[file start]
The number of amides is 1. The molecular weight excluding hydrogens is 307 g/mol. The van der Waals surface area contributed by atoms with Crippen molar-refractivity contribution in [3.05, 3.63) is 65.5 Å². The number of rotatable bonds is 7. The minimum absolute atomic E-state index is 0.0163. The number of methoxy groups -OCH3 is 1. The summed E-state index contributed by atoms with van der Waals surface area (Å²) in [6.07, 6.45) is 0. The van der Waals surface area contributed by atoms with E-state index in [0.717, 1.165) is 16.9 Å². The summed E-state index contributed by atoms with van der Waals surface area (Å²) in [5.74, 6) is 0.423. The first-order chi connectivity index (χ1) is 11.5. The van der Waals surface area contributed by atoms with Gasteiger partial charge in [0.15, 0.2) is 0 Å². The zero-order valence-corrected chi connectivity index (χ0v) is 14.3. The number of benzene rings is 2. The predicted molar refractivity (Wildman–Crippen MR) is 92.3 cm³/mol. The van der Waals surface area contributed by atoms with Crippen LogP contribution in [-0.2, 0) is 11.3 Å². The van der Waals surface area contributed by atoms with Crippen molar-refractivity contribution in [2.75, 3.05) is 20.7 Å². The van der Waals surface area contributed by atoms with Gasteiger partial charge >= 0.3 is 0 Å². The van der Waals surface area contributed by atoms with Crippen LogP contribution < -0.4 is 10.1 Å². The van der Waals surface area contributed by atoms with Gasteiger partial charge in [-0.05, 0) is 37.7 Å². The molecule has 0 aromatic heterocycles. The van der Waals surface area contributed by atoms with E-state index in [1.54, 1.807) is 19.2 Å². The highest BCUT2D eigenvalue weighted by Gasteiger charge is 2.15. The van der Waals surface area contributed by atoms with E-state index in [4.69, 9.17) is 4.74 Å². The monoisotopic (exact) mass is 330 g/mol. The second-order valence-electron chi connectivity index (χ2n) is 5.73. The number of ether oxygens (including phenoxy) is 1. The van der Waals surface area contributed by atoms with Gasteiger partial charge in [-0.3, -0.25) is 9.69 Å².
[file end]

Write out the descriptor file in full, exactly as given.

The number of amides is 1. The molecular weight excluding hydrogens is 307 g/mol. The van der Waals surface area contributed by atoms with Crippen molar-refractivity contribution in [3.05, 3.63) is 65.5 Å². The number of rotatable bonds is 7. The minimum absolute atomic E-state index is 0.0163. The number of methoxy groups -OCH3 is 1. The summed E-state index contributed by atoms with van der Waals surface area (Å²) in [6.07, 6.45) is 0. The van der Waals surface area contributed by atoms with E-state index in [0.717, 1.165) is 16.9 Å². The summed E-state index contributed by atoms with van der Waals surface area (Å²) in [5.74, 6) is 0.423. The first-order chi connectivity index (χ1) is 11.5. The van der Waals surface area contributed by atoms with Gasteiger partial charge in [0.15, 0.2) is 0 Å². The zero-order valence-corrected chi connectivity index (χ0v) is 14.3. The number of benzene rings is 2. The predicted molar refractivity (Wildman–Crippen MR) is 92.3 cm³/mol. The van der Waals surface area contributed by atoms with Crippen LogP contribution in [-0.2, 0) is 11.3 Å². The van der Waals surface area contributed by atoms with Crippen molar-refractivity contribution in [2.75, 3.05) is 20.7 Å². The van der Waals surface area contributed by atoms with Gasteiger partial charge >= 0.3 is 0 Å². The van der Waals surface area contributed by atoms with Crippen LogP contribution < -0.4 is 10.1 Å². The van der Waals surface area contributed by atoms with Gasteiger partial charge in [-0.05, 0) is 37.7 Å². The molecule has 0 aromatic heterocycles. The van der Waals surface area contributed by atoms with E-state index in [1.54, 1.807) is 19.2 Å². The highest BCUT2D eigenvalue weighted by Gasteiger charge is 2.15. The van der Waals surface area contributed by atoms with E-state index in [4.69, 9.17) is 4.74 Å². The monoisotopic (exact) mass is 330 g/mol. The second-order valence-electron chi connectivity index (χ2n) is 5.73. The number of ether oxygens (including phenoxy) is 1. The van der Waals surface area contributed by atoms with Gasteiger partial charge in [-0.3, -0.25) is 9.69 Å².